Ethnicity is a BIG issue. Maybe it's not so much of a problem as it is usually made to be. But I know two ethnic groups in Nigeria may be as diverse as two countries. Many of us just have not been able to look beyond what ethnic group we belong to. Coincidentally, I just had a heated debate on Facebook recently about ethnicity and identity. I would say many Nigerians, including myself identify first with our ethnic groups, and then with our nationalities. For instance, I am first of all Yoruba, before I am Nigerian. In fact many parents would frown upon their children marrying from a  different ethnic group. Not necessarily because they hate the people in those other ethnic groups, but majorly because they understand how extremely different from each other the ethnic groups are. It is possible we have found it hard to see past this. So even if a leader is performing below par, we tend to look favorably on the leader because he's from the same ethnic groups as we are. There is a lot of tension among ethnic groups, and understandably so. The insurgency of Boko Haram in the north for instance is not understood by some others. It is restricted to the north, and it's hard--really hard--for those in the  other parts of the country to relate with the menace. So yes, I think ethnicity is more of a barrier than a blessing to the country. You should note though that these are my views, and some other Nigerians may think very differently.

This was really long, so I summarized it. Whew. For real though, I had never really thought about some of what I said till they came out of my mouth. There's so much work to be done in Africa as a whole. I KNOW there are many brilliant minds among young Nigerians. But I also think that it is hard to solve something you don't know much about. So first off, we have to eradicate ignorance, get knowledge--lots of it. Then, start to take action. What really scared me was that, these problems are NOT restricted to Nigeria alone. Africa as a whole is suffering. We were five panelists from Nigeria, Senegal, Kenya (The Kenyan was born and bred in America. His Mom is African-American. His Dad, Kenyan) and Gabon (The Gabonese was born and raised in France. She is part from Congo-Brazaville.) Yes, there are two different Congo countries. Yes, we were such a diverse group. Not one country had a political system worth bragging about. I think Kenya scored the highest. Yes, I gave scores in my head. Yes, I am competitive like that. LOL. Congo was the saddest. African leaders though, so unfortunate,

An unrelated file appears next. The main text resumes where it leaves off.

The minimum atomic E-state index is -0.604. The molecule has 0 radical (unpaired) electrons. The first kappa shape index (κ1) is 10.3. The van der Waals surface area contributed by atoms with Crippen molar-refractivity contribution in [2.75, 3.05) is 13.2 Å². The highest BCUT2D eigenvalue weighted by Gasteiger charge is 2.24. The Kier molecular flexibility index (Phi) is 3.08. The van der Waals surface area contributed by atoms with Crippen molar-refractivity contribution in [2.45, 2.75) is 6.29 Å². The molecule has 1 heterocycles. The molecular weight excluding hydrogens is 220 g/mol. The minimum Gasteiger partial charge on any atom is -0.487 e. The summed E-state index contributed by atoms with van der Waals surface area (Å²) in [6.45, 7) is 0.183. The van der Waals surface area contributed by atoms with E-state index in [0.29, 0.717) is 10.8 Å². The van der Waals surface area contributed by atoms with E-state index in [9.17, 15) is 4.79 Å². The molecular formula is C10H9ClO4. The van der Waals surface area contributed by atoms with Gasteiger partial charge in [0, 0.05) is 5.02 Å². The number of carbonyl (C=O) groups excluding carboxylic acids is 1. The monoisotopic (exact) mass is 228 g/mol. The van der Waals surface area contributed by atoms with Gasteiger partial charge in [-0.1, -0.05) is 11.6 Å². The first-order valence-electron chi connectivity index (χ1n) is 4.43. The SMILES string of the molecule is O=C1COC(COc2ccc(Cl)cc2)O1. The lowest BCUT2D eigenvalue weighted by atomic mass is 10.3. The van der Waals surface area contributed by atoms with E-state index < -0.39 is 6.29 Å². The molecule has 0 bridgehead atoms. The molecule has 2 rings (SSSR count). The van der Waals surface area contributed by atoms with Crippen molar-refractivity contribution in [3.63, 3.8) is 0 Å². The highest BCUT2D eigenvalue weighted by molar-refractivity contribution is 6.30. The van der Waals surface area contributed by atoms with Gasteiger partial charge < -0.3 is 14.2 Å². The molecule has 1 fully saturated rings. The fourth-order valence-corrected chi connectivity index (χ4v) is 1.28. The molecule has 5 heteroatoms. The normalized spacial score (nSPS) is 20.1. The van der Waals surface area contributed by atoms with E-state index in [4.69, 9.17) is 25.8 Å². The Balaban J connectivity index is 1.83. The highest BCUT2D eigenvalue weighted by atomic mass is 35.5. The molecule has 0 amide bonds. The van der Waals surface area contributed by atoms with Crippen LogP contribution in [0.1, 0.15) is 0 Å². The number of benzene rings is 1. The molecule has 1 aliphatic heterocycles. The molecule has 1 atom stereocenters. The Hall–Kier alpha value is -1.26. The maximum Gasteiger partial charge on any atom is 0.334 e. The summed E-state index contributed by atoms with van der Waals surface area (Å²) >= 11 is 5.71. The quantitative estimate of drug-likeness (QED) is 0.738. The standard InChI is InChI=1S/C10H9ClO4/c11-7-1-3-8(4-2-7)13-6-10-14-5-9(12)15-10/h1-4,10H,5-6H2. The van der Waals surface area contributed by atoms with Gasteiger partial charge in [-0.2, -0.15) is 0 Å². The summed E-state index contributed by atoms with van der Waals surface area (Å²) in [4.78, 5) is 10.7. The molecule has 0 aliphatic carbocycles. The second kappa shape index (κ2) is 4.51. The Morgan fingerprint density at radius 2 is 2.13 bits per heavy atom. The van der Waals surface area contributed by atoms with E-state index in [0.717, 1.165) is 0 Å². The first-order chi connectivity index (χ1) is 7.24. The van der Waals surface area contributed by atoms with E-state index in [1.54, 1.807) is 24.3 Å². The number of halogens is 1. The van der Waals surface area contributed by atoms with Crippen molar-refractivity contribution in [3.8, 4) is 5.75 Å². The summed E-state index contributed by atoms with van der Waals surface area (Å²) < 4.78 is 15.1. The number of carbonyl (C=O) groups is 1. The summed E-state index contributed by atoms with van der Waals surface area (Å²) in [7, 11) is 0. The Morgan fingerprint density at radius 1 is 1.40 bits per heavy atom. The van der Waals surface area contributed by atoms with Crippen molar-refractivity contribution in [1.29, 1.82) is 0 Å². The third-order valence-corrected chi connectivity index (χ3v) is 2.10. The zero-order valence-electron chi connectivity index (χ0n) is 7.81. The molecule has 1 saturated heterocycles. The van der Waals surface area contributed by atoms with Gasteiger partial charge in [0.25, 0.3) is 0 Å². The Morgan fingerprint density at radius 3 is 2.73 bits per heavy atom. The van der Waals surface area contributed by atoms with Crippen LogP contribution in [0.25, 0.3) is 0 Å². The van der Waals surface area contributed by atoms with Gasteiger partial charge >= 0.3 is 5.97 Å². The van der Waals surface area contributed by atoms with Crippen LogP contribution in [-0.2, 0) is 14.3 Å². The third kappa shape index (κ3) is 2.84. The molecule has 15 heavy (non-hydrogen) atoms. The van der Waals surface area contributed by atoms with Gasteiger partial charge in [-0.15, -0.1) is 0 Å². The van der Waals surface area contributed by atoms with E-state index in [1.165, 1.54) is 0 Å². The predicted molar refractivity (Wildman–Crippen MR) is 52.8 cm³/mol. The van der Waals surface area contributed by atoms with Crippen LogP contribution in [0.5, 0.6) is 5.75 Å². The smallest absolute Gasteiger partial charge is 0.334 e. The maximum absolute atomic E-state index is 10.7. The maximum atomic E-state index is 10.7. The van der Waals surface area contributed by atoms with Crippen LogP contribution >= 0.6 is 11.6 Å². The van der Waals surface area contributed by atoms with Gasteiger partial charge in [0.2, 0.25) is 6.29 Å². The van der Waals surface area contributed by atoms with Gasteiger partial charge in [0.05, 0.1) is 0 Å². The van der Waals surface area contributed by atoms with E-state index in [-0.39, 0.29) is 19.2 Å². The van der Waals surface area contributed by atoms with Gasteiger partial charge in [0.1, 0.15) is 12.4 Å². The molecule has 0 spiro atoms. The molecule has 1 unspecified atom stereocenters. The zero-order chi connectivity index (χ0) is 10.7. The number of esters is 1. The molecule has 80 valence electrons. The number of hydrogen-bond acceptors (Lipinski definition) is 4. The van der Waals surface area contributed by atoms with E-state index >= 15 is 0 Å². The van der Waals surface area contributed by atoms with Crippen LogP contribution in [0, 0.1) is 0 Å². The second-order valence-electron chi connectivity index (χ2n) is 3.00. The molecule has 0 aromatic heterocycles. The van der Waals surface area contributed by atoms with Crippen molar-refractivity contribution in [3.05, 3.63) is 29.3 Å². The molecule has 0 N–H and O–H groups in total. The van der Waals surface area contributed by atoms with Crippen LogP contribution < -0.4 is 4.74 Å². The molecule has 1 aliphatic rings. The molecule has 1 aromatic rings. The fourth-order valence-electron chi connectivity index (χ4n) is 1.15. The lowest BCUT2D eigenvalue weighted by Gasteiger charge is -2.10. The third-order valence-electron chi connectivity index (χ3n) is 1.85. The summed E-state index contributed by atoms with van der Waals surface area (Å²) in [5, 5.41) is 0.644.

This was LONG. Maybe, MAYBE I'll post a second part. I am so exhausted now. I should go to bed.
Love, and some order,

1 comment

  1. Good job! Reading through the piece here, you made me feel like I was in the audience taking everything in. You're lucky though that I was not present on the occasion...I would have taken you to task on some aspects of the political, social and economic state of Nigeria.

    I remember 2005 when a friend (she was a fellow Nigerian and professor of Politics in U.D.) invited me to a lecture she gave on Africa. When the lady saw me come forward (after her "smooth" talk) to ask a question, she smiled, thinking that I would support everything she said about the African continent...until she heard my question and gave me an expression that said "Ah...why are you doing this to me, you crazy man...?"

    But my question was meant to reveal the true picture of our so-called leaders in Africa and their penchant for looting their nations' treasuries.

    You really did a good job, knowing how short the time time you had to prepare for the lecture.